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Financial Intelligence Centre Act, 2001 (Act No. 38 of 2001)


Guidance Note 3

Guidance for Banks on Customer Identification and Verification and Related Matters

Politically Exposed Persons (PEPs)

27. Policies for dealing with PEPs


It is crucial that banks address the issue of PEPs in their risk framework, referred to in paragraph 2, and group money laundering control policy. PEPs should be regarded as high-risk clients and, as a result, enhanced due diligence should be performed on this category of client. Heightened scrutiny has to be applied whenever PEPs or families of PEPs or closely associated persons of the PEP are the contracting parties or the beneficial owners of the assets concerned, or have power of disposal over assets by virtue of a power of attorney or signature authorisation.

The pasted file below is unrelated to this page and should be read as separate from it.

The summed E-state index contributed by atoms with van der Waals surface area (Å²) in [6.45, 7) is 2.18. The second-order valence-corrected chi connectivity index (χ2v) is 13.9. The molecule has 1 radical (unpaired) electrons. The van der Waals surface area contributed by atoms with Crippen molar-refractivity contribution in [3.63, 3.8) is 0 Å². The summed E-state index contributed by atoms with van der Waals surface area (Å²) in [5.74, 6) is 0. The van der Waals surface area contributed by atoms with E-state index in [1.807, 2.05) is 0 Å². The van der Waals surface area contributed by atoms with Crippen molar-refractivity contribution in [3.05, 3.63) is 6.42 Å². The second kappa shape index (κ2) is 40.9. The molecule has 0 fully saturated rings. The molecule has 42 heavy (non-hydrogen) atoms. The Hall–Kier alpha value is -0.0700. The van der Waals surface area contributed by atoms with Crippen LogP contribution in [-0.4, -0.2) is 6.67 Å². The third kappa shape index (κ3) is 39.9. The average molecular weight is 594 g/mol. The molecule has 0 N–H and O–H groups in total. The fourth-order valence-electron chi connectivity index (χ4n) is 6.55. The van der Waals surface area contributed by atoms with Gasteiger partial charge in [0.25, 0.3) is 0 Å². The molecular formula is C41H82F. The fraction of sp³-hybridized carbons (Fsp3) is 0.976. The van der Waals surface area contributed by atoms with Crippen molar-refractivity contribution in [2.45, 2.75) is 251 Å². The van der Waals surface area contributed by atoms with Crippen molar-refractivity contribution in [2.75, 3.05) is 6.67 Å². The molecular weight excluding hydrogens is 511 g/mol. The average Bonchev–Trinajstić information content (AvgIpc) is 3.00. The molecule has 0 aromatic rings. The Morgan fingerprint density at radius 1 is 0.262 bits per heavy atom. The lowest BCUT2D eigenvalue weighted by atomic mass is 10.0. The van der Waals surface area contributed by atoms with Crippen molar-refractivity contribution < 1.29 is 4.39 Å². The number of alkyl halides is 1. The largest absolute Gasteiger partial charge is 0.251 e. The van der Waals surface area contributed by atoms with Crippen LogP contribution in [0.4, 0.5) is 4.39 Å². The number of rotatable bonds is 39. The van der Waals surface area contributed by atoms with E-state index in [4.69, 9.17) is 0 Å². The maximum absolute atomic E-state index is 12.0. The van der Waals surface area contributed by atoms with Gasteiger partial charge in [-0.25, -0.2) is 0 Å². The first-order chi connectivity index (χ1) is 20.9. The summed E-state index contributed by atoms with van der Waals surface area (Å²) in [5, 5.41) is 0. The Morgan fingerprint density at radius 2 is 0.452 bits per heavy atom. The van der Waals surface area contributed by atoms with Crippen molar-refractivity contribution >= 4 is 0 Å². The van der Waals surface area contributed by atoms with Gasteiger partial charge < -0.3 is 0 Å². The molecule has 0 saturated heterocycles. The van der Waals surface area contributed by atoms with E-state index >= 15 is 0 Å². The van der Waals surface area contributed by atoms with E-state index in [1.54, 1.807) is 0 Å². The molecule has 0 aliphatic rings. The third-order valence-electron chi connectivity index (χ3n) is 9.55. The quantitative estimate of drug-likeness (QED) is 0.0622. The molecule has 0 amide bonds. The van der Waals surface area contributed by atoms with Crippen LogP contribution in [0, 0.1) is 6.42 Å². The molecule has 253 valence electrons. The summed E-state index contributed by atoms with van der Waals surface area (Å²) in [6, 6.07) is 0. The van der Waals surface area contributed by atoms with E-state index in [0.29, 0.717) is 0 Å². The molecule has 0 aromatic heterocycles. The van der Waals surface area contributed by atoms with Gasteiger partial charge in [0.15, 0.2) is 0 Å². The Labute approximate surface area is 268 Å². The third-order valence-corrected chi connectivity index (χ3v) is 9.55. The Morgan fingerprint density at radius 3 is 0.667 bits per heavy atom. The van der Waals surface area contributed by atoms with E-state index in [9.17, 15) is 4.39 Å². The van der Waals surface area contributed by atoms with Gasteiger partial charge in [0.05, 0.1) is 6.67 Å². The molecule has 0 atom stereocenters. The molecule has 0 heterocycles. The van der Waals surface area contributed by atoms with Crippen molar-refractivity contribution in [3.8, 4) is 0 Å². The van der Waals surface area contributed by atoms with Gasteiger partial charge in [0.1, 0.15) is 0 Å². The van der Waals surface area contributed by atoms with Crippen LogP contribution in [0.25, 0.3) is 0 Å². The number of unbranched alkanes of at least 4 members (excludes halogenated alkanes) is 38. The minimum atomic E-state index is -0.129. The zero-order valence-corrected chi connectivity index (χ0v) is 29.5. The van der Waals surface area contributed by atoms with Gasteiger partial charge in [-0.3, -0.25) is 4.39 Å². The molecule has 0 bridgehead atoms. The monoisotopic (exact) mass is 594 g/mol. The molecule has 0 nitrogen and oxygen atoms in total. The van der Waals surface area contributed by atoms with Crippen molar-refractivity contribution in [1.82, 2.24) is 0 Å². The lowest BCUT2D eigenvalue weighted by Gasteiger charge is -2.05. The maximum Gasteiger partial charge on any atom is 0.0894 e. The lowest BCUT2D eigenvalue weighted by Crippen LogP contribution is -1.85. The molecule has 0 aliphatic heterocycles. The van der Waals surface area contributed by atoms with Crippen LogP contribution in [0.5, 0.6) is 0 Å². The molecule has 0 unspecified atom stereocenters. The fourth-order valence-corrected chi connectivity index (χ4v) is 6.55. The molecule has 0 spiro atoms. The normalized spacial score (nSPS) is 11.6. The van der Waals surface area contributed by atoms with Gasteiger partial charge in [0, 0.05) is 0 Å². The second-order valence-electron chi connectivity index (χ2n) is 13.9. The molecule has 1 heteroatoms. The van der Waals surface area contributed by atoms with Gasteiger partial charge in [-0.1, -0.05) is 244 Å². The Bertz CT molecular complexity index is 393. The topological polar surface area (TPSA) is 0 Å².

The Wolfsberg principles provide additional guidance on how to recognise and deal with a PEP.  In addition to the standardised KYC procedures, the following prompts are appropriate to recognise a PEP:

the question whether clients or other persons involved in the business relationship perform a political function should form part of the standardised account opening process, especially in cases of clients from corruption prone countries;
client advisers should deal exclusively with clients from a specific country/region to improve their knowledge and understanding of the political situation in that country/region;
the issue of PEPs should form part of a banks regular KYC training programs;
banks may use databases listing names of PEPs including their families, closely associated persons and advisors.